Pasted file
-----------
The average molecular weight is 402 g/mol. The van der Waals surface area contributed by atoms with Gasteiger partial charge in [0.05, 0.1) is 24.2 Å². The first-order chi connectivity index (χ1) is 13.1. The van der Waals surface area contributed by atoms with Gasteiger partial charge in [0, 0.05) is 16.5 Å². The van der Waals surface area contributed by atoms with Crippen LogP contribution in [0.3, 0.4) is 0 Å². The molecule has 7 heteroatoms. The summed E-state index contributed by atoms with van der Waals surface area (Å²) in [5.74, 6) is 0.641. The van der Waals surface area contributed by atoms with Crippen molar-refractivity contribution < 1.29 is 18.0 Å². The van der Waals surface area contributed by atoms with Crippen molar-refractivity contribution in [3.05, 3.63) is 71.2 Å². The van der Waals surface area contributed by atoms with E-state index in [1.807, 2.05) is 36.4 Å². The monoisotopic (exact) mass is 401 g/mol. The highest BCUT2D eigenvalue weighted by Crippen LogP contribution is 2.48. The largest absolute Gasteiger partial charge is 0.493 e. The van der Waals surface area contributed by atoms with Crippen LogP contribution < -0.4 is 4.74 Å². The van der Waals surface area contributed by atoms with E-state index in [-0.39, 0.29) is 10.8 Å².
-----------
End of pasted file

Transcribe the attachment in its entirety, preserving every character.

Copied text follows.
The average molecular weight is 402 g/mol. The van der Waals surface area contributed by atoms with Gasteiger partial charge in [0.05, 0.1) is 24.2 Å². The first-order chi connectivity index (χ1) is 13.1. The van der Waals surface area contributed by atoms with Gasteiger partial charge in [0, 0.05) is 16.5 Å². The van der Waals surface area contributed by atoms with Crippen LogP contribution in [0.3, 0.4) is 0 Å². The molecule has 7 heteroatoms. The summed E-state index contributed by atoms with van der Waals surface area (Å²) in [5.74, 6) is 0.641. The van der Waals surface area contributed by atoms with Crippen molar-refractivity contribution < 1.29 is 18.0 Å². The van der Waals surface area contributed by atoms with Crippen molar-refractivity contribution in [3.05, 3.63) is 71.2 Å². The van der Waals surface area contributed by atoms with E-state index in [1.807, 2.05) is 36.4 Å². The monoisotopic (exact) mass is 401 g/mol. The highest BCUT2D eigenvalue weighted by Crippen LogP contribution is 2.48. The largest absolute Gasteiger partial charge is 0.493 e. The van der Waals surface area contributed by atoms with Crippen LogP contribution < -0.4 is 4.74 Å². The van der Waals surface area contributed by atoms with E-state index in [-0.39, 0.29) is 10.8 Å².